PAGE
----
Tyler Durden around sunrise Wednesday:
The US CPI report will be the main highlight tomorrow, and will also serve as what JPMorgan calls a “market clearing event.” While the BBG median consensus expects +8.8% YoY vs. +8.6% in June, Goldman and JPM expect 8.88% and 8.7% respectively, with whisper numbers at, or above, 9.0% …
So paranoid is the market, and so gullible about “bad news” tomorrow, that none other than the US government’s Bureau of Labor Statistics had to ease traders’ nerves, saying that the “leaked” report was indeed a forgery.
“We are aware of a fake version of the June 2022 Consumer Price Index news release that is being circulated online,” BLS spokesperson Cody Parkinson told Bloomberg said in an emailed statement.
Which of course is not to say that tomorrow’s CPI print won’t be 10.2%, although that would be especially cruel. As a reminder, a on Monday we showed why a case for a sharply higher 9% headline CPI print tomorrow is possible, but that most likely will also be the peak as numbers grind lower afterwards, at least until gasoline prices soar again.
Then, the Wall Street Journal reported:
U.S. consumer inflation accelerated to 9.1% in June, a pace not seen in more than four decades, adding pressure on the Federal Reserve to act more aggressively to slow rapid price increases throughout the economy.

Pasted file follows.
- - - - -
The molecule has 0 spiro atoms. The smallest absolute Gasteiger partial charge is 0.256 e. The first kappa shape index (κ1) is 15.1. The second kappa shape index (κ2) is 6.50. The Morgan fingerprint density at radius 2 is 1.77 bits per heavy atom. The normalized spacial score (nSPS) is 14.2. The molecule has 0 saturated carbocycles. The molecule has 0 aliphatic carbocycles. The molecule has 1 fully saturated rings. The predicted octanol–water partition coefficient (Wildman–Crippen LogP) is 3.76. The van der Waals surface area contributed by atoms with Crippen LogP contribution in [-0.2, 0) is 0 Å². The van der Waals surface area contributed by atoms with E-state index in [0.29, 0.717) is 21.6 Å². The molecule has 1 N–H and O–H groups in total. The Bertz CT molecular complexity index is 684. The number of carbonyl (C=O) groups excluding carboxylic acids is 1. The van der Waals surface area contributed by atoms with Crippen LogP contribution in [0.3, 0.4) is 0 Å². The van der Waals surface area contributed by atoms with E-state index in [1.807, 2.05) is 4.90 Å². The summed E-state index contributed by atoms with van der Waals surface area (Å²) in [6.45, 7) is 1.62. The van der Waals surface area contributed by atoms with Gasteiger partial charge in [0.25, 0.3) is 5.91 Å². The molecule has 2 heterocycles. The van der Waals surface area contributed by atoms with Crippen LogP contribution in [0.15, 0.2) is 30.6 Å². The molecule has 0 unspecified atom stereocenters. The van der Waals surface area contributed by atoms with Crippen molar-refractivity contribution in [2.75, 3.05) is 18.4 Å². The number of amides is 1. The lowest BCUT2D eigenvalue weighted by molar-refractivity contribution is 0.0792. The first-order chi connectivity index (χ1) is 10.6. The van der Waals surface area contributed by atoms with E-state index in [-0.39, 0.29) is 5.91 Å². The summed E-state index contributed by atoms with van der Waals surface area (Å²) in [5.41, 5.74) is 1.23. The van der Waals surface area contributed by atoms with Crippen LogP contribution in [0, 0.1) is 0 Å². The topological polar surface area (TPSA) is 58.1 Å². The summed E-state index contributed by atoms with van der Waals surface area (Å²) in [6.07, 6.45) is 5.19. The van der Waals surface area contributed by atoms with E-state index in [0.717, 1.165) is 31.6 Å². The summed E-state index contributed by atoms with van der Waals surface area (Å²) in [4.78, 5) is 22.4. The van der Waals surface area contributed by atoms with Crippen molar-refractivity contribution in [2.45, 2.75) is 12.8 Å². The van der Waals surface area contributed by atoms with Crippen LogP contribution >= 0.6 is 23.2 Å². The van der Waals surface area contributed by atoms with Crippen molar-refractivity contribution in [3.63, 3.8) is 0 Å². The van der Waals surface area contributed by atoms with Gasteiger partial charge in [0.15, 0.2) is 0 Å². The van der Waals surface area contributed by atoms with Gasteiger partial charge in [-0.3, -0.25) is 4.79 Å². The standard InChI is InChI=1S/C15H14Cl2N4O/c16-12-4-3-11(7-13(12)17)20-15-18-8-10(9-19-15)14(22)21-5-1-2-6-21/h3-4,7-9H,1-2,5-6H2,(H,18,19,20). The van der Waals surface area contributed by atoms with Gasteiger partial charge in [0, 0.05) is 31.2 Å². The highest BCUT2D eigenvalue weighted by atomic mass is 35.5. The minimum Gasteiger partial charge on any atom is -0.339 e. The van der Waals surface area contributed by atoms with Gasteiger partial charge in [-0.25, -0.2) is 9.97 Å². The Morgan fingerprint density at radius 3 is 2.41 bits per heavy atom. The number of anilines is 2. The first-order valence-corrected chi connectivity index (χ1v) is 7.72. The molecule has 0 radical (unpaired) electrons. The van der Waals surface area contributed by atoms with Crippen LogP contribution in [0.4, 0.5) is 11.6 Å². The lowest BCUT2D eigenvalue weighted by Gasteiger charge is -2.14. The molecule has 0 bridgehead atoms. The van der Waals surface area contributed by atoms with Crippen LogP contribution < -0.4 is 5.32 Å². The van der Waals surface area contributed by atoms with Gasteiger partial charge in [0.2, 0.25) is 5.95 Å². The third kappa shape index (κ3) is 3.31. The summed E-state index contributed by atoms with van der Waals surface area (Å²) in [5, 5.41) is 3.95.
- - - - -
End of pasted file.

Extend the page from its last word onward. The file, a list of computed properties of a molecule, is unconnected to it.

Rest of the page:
The consumer-price index’s advance for the 12 months ended in June was the fastest pace since November 1981, the Labor Department said on Wednesday. A big jump in gasoline prices—up 11.2% from the previous month and nearly 60% from a year earlier—drove much of the increase, while shelter and food prices were also major contributors.
The June inflation reading exceeded May’s 8.6% rate, prompting investors and analysts to debate whether the Fed would consider a one-percentage-point rate increase, rather than a 0.75-point rise, later this month. Slowing demand is key to the Fed’s goal of restoring price stability in an economy that is still struggling with supply issues, but raising interest rates also elevates the risk of a recession.
Core prices, which exclude volatile food and energy components, increased by 5.9% in June from a year earlier, slightly less than May’s 6.0% gain, the Labor Department said.